The Louisiana Department of Health sent out a notice last week that more than 40 people got sick after eating raw oysters.
The oysters, as it turns out, were harvested in Texas. All the shellfish that made people sick came from a particular part of Galveston Bay, where wild oysters and farmed oysters are harvested. The Texas Department of State Health Services has suspended oyster operations in that part of the bay.
Jason Heid, health, business, and innovation editor for Texas Monthly, recently wrote about the up-and-coming oyster farming industry in Texas. He spoke to the Texas Standard about the recall’s impact on businesses here.
This transcript has been edited lightly for clarity:
Texas Standard: Texas is way behind other Gulf states when it comes to farm-raised oysters, and the Legislature just approved rules to farm oysters a couple of years ago. And you recently wrote about how difficult it’s been to get that industry up and running. How big of a setback is this food poisoning news?
Jason Heid: You know, for the farmed industry – because the industry is so small still – there are only three farms operating at present, although a handful more are very close to getting in operation. The wild harvest fishers who are out there during the public harvesting season, which runs from November through April, they already have suffered tremendous setbacks in recent years. You know, when the season opened in November, the Texas Parks and Wildlife actually kept most of the public harvest areas closed. So there’s actually relatively few places where you can harvest wild oysters in Texas that are open right now. And to have this portion of Galveston Bay shuttered in response to this is another major setback for these fishers. And it’s all the more reason that the state is really trying to get a robust farming industry up and running.
It’s not necessarily a setback for the farming industry, aside from the one farm that is in operation, that is actually in the area that was affected by the shutdown. I spoke to Hannah Kaplan, who is one of the farmers featured in my story, and she explained that they were affected by this, that they can’t harvest right now. And they have to wait for the state health department to clear that bay to be reopened. And they had to recall some oysters from customers that they had just delivered them to just before the shutdown went into effect and dumped those oysters. So it is a setback for her, for the farming industry as a whole, and not necessarily just because it is just getting up and running.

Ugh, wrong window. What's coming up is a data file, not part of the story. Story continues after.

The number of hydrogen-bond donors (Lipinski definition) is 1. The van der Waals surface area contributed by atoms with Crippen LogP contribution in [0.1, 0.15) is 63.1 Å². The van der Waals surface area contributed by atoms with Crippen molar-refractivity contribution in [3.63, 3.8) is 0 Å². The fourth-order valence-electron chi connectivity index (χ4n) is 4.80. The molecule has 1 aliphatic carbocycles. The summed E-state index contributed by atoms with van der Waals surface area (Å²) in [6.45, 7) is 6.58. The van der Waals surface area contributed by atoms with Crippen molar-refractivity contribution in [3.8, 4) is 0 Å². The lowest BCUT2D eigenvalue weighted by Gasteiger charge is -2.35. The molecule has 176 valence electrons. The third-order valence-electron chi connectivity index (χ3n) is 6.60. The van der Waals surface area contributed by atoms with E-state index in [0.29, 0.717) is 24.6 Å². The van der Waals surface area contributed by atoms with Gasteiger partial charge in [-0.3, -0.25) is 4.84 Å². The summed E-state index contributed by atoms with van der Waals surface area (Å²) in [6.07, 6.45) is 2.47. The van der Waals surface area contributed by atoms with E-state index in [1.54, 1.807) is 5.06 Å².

What are some of the things that can go wrong when you’re trying to farm oysters?
Oh, of course, all manner of things can go wrong. I mean, one thing that the earliest farmers have been figuring out is that all this gear that was developed for the farming industry was developed mostly in Canada, in Australia, areas where the bays in which oysters live and thrive and the reefs in which they grow exist in very different conditions. Texas has these very shallow, windswept bays, and the early Texas farmers have already learned that the equipment that has been designed elsewhere can’t stand up to the way that the wind whips across these bays. And then oyster farming is not as simple as simply putting oysters in the water and watching them grow and harvesting them months or a year later. You have to maintain those cages that you keep the oysters and maintain those bags. It’s a constant maintenance cycle, on a weekly basis at least.
Well, having been so close to this industry, how optimistic are you about its long-term success in Texas?
I think it absolutely can be a success. Texas has some really great natural advantages when it comes to being able to farm oysters. Paramount among those is that because our waters are warm, the oysters grow much faster here. In parts of Canada, it can take, you know, 2 to 3 years for an oyster to grow to maturity sometimes because of those cold waters. We had the first farmed Texas oysters, from the time that the seeds were planted, up and running in a matter of seven months.
So you could potentially have an industry here where Texas could produce farmed oysters at a much greater scale, much faster than any other state. It’s just a matter of teaching consumers that these Texas Gulf oysters are just as good as those, you know, Prince Edward Island or those Pacific Northwest oysters that they routinely will drop $3 to $4 an oyster to eat raw on the half shell. It’s a matter of educating the consumers that this is a different type of Texas oyster than they’re used to.